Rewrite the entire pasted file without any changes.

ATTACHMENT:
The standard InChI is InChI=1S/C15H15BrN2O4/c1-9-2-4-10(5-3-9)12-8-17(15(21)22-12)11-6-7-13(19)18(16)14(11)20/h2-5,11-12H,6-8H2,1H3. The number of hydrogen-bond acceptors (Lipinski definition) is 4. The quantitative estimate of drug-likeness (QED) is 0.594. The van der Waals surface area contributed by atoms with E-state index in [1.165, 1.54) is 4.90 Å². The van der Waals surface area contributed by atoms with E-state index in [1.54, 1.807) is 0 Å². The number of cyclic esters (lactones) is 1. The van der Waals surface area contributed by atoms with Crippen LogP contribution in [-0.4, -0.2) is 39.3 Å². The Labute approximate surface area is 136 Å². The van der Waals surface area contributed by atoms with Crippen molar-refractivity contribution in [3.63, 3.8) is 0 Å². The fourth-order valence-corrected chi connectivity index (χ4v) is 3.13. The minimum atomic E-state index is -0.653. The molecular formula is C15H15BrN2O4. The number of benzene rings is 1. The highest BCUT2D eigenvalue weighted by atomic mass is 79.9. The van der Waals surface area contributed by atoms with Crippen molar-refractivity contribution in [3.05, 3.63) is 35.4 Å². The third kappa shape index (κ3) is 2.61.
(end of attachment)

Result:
The standard InChI is InChI=1S/C15H15BrN2O4/c1-9-2-4-10(5-3-9)12-8-17(15(21)22-12)11-6-7-13(19)18(16)14(11)20/h2-5,11-12H,6-8H2,1H3. The number of hydrogen-bond acceptors (Lipinski definition) is 4. The quantitative estimate of drug-likeness (QED) is 0.594. The van der Waals surface area contributed by atoms with E-state index in [1.165, 1.54) is 4.90 Å². The van der Waals surface area contributed by atoms with E-state index in [1.54, 1.807) is 0 Å². The number of cyclic esters (lactones) is 1. The van der Waals surface area contributed by atoms with Crippen LogP contribution in [-0.4, -0.2) is 39.3 Å². The Labute approximate surface area is 136 Å². The van der Waals surface area contributed by atoms with Crippen molar-refractivity contribution in [3.63, 3.8) is 0 Å². The fourth-order valence-corrected chi connectivity index (χ4v) is 3.13. The minimum atomic E-state index is -0.653. The molecular formula is C15H15BrN2O4. The number of benzene rings is 1. The highest BCUT2D eigenvalue weighted by atomic mass is 79.9. The van der Waals surface area contributed by atoms with Crippen molar-refractivity contribution in [3.05, 3.63) is 35.4 Å². The third kappa shape index (κ3) is 2.61.